Three months ago, I cheated on my boyfriend of eight months - twice with the same guy.
I really liked the boy but couldn’t bring myself to break up with my boyfriend. I loved him too much.
He learned to forgive me, but later found out I’d cheated on him even before this other guy.
My boyfriend’s still with me. I just want to know how he’s feeling because he never tells me.
I want to know how to fix it; I want things to start being okay.
Confused and Upset
It takes more than wishing and wanting to keep a relationship.
Love requires loyalty, trust, and grown-up self-control.
You’re not too young for sex, and what you consider to be love. So get real and recognize that you’re creating repeated dramas by recklessly cheating.
Your guy sounds a gem, but his capacity to forgive isn’t endless. If you push him to say how he feels about your having sex with two other guys, he’ll realize you’re making a fool of him.
Apologize. And stop messing around.
My daughter's father literally lives right behind our home. He hasn’t spoken to her or me in 18 months.
Recently, she was playing outside and saw her father chipping ice on his driveway.
She tried to get his attention with little success. He knew she was there as he’d looked over at her, but continued to ignore her.
Now she’s expressing interest in spending time with him even though telephone calls requesting that have previously gone unanswered.
I’m currently married and my daughter refers to my husband as Daddy. From the time she could understand I’ve told her that she has two dads and it’s okay to love them both.
I’ve also contacted him privately reminding him that his daughter would like to see him. He hasn't returned my calls.
I’ve been amicable with him; he was not around during the pregnancy.
I only wanted to keep the line of contact open.
What should I say when my daughter wants to see her biological daddy?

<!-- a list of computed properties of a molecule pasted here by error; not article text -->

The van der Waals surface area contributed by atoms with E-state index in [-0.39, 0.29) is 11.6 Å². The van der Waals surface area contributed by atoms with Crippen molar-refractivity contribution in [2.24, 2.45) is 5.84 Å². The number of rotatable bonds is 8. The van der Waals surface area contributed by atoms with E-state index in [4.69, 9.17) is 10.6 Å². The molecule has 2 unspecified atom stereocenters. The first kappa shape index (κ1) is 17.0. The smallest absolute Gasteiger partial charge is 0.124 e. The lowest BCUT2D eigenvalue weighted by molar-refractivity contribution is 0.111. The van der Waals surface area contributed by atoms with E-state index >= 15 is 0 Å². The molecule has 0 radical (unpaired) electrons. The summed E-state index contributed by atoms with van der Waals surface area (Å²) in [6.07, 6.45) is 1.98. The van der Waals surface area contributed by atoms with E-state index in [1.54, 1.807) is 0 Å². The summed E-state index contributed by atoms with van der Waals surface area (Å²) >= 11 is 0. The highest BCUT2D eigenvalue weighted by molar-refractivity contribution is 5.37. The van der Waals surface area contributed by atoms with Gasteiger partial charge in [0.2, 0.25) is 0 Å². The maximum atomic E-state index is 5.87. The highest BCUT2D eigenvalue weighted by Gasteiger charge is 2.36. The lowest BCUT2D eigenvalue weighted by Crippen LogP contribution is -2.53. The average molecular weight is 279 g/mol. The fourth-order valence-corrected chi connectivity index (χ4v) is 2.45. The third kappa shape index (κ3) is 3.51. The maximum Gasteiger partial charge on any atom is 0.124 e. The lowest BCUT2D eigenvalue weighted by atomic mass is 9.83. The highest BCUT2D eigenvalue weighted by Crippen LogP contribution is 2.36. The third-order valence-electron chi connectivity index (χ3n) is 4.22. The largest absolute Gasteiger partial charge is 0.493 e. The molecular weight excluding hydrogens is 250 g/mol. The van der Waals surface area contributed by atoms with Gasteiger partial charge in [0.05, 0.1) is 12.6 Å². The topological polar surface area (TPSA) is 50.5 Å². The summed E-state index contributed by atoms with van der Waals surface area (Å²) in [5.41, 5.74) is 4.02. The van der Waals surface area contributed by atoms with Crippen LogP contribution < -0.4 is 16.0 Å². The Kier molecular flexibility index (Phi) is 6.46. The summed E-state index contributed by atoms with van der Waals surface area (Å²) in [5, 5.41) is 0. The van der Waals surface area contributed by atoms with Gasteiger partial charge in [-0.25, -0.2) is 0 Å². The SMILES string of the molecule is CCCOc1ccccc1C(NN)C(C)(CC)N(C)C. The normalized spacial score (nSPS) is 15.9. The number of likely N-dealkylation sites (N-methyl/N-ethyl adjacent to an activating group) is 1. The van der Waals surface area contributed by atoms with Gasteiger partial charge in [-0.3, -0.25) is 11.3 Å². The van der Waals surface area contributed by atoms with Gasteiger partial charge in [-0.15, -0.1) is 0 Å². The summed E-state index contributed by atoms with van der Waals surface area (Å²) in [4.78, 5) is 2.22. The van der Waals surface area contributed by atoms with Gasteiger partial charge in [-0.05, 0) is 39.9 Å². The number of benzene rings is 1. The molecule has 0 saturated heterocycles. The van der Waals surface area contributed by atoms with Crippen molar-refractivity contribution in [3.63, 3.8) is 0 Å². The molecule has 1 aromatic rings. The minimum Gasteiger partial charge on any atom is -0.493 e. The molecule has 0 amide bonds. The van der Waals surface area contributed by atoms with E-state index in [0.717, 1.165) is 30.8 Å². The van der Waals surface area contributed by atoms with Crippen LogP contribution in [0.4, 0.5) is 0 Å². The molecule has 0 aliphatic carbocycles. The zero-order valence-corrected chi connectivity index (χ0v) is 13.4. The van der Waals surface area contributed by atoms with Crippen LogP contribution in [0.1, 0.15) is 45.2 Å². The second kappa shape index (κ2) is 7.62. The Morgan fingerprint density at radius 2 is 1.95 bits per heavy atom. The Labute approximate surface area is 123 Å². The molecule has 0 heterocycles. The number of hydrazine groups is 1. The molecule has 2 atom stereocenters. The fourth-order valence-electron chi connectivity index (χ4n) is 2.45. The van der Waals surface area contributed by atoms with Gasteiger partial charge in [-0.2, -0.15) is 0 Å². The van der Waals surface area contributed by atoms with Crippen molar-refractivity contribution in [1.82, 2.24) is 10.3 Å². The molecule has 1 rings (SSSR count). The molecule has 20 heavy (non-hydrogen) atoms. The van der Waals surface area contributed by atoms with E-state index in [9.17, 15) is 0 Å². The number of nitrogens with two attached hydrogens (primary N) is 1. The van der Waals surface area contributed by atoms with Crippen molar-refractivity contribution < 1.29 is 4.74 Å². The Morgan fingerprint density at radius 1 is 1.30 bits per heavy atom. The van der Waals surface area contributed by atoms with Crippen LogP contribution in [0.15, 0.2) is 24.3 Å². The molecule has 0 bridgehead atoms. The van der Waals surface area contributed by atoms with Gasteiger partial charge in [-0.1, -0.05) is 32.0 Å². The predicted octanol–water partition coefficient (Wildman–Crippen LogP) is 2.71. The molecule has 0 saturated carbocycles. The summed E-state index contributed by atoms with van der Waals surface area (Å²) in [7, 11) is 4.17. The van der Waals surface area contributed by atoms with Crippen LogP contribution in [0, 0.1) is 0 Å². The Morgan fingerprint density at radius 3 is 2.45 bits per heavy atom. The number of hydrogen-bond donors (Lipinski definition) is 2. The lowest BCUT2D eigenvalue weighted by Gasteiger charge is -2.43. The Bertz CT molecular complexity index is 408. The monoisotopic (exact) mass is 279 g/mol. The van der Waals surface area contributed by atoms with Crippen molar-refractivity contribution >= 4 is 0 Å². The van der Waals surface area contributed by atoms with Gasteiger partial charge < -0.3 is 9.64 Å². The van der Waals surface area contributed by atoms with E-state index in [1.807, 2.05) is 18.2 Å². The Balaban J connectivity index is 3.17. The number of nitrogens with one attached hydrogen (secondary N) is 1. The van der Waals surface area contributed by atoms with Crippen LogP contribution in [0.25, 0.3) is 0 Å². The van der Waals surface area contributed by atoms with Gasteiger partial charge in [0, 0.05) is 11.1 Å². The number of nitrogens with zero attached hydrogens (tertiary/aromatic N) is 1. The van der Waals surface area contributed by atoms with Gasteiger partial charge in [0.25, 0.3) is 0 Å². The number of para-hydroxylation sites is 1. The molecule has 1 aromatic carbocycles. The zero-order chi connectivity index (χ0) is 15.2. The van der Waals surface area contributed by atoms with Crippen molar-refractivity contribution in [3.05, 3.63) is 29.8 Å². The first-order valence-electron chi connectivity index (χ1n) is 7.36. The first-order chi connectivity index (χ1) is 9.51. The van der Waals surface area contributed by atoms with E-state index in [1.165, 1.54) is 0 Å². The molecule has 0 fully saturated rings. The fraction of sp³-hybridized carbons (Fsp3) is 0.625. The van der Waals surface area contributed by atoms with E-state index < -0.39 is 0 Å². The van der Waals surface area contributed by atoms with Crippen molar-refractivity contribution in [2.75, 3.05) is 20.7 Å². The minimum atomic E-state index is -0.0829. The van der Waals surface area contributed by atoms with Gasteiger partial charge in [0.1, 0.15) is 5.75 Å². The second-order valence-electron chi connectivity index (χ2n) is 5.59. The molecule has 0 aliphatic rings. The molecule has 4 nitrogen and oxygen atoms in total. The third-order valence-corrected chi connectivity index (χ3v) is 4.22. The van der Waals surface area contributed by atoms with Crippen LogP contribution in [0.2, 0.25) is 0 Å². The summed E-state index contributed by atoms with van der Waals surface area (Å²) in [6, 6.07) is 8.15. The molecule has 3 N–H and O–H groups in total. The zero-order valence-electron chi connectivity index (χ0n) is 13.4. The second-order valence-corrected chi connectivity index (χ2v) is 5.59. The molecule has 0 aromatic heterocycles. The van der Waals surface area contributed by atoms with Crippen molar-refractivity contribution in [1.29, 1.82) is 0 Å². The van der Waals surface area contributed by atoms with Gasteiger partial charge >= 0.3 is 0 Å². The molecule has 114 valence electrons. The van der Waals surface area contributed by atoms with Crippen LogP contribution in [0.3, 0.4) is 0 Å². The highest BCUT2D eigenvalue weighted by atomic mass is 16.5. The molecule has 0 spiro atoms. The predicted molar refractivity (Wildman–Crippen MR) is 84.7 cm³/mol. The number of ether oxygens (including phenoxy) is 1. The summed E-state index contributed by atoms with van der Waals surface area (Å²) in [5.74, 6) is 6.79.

Much depends on her age. You told her about this reluctant Dad while young, and she’s clearly curious. But if she’s still very young, she’s not yet deeply hurt by his indifference.
That will change, especially toward pre-adolescence, and she’ll need major and thoughtful support from you and her “real” Daddy who’s raising her with you.
Talk soon to a child-oriented therapist about what to say to her now, and what to expect at each age.
Be realistic about this man’s disinterest. It’s pretty thick, since he can ignore visible tries for attention.
Ask the therapist how to prevent her from much-deeper hurt, if she makes contact on her own and is rebuffed. She’ll need ongoing reassurance.
Dating scares me. I’m female, 56, fairly good-looking, and divorced six years.
I’m interested in dating. I tried on-line, never met up with anyone, never felt comfortable.
I think I have a realistic idea of what dating over 50 means. I don't go to bars.
My friends say I’m great, beautiful, yet no dates. What can I change or do?
Whatever you “change,” such as your guarded attitude about dating at 50, stay true to yourself and your values.
So bars don’t suit you. But meet-up groups within a defined age spread would be fine. These are happening in many locales. Search them out.
Also attend community events, with an open mind and friendly smile. You’ll meet new people who can widen your dating possibilities.
FEEDBACK Regarding the woman whose anger during relationship fights felt overwhelming (Jan. 23):
Reader – “I can identify with the writer.
“After my own anger would subside, I felt flawed by my over-reacting. I know that my anger comes from feeling out of control. It's an insecurity issue.
“My mom had the same problems and her anger and hurtful words drove my father out of my life as a child. She blamed him.
“When I became a woman and got married, the same thing happened to me. I pushed my husband away, which led to divorce.
“It took time, but I figured out what my problem was and have made a complete turnaround. I’m remarried now for over ten years.
“Marriage and relationships are constant work, and once you realize you can't always win every argument, the better your relationship will be.”
Ellie – Thanks for sharing how, by conquering insecurity, you can have a happier relationship.
Tip of the day:
Repeated cheating can rarely be repeatedly forgiven.